Choose any 3 digits and make a 6 digit number by repeating the 3
digits in the same order (e.g. 594594). Explain why whatever digits
you choose the number will always be divisible by 7, 11 and 13.
Find some triples of whole numbers a, b and c such that a^2 + b^2 + c^2 is a multiple of 4. Is it necessarily the case that a, b and c must all be even? If so, can you explain why?
The five digit number A679B, in base ten, is divisible by 72. What
are the values of A and B?
The number 8888...88M9999...99 is divisible by 7 and it starts with
the digit 8 repeated 50 times and ends with the digit 9 repeated 50
times. What is the value of the digit M?
Take any two digit number, for example 58. What do you have to do to reverse the order of the digits? Can you find a rule for reversing the order of digits for any two digit number?
The puzzle can be solved by finding the values of the unknown digits (all indicated by asterisks) in the squares of the $9\times9$ grid.
You are given the Lowest Common Multiples of sets of digits. Find
the digits and then solve the Sudoku.
Can you find a way to identify times tables after they have been shifted up?
Make a line of green and a line of yellow rods so that the lines
differ in length by one (a white rod)
Ben passed a third of his counters to Jack, Jack passed a quarter
of his counters to Emma and Emma passed a fifth of her counters to
Ben. After this they all had the same number of counters.
Can you find any perfect numbers? Read this article to find out more...
Each letter represents a different positive digit
AHHAAH / JOKE = HA
What are the values of each of the letters?
Find the highest power of 11 that will divide into 1000! exactly.
Make a set of numbers that use all the digits from 1 to 9, once and
once only. Add them up. The result is divisible by 9. Add each of
the digits in the new number. What is their sum? Now try some. . . .
Consider numbers of the form un = 1! + 2! + 3! +...+n!. How many such numbers are perfect squares?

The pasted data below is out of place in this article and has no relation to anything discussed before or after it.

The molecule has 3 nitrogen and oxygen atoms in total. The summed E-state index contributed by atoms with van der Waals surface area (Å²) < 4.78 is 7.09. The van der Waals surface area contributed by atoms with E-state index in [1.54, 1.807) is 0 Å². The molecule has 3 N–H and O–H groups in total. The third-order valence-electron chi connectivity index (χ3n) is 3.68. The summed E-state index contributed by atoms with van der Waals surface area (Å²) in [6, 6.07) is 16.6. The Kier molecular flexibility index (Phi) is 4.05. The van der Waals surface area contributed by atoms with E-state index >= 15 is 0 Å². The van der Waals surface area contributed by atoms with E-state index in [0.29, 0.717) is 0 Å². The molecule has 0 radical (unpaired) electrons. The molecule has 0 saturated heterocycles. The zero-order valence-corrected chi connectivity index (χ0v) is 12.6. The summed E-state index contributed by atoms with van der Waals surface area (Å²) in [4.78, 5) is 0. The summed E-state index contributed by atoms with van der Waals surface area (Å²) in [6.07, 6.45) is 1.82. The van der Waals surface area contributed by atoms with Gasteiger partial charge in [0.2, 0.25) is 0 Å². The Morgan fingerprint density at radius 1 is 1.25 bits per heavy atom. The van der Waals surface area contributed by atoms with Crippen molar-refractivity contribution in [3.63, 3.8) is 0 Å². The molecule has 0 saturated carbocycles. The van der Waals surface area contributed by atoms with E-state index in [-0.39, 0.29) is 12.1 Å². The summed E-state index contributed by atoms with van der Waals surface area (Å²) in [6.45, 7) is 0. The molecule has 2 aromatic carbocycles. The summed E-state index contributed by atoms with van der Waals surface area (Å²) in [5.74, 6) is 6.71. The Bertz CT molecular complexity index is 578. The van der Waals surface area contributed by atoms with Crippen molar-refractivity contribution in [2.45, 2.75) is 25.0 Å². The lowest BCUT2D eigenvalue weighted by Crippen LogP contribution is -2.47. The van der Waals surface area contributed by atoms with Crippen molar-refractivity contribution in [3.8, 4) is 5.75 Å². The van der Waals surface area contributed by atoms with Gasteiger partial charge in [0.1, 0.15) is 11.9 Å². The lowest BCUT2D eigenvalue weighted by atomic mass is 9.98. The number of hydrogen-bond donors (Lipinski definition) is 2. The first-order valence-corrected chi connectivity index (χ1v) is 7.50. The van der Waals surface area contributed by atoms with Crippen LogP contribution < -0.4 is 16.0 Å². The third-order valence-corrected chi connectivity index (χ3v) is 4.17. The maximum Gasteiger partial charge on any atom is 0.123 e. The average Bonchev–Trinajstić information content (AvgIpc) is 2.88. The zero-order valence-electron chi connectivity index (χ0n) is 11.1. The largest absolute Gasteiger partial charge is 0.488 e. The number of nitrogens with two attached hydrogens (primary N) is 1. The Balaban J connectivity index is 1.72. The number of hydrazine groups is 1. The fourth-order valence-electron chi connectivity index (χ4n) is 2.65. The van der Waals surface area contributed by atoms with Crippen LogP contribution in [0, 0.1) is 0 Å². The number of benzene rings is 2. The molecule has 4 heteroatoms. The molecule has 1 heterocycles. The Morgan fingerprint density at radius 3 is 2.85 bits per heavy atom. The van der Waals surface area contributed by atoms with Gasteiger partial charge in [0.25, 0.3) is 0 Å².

Here is a Sudoku with a difference! Use information about lowest common multiples to help you solve it.
Some 4 digit numbers can be written as the product of a 3 digit
number and a 2 digit number using the digits 1 to 9 each once and
only once. The number 4396 can be written as just such a product.
Can. . . .
Substitution and Transposition all in one! How fiendish can these codes get?
6! = 6 x 5 x 4 x 3 x 2 x 1. The highest power of 2 that divides
exactly into 6! is 4 since (6!) / (2^4 ) = 45. What is the highest
power of two that divides exactly into 100!?
Can you work out what size grid you need to read our secret message?
For this challenge, you'll need to play Got It! Can you explain the strategy for winning this game with any target?
Explain why the arithmetic sequence 1, 14, 27, 40, ... contains many terms of the form 222...2 where only the digit 2 appears.
What is the value of the digit A in the sum below: [3(230 + A)]^2 =
I put eggs into a basket in groups of 7 and noticed that I could
easily have divided them into piles of 2, 3, 4, 5 or 6 and always
have one left over. How many eggs were in the basket?
A number N is divisible by 10, 90, 98 and 882 but it is NOT
divisible by 50 or 270 or 686 or 1764. It is also known that N is a
factor of 9261000. What is N?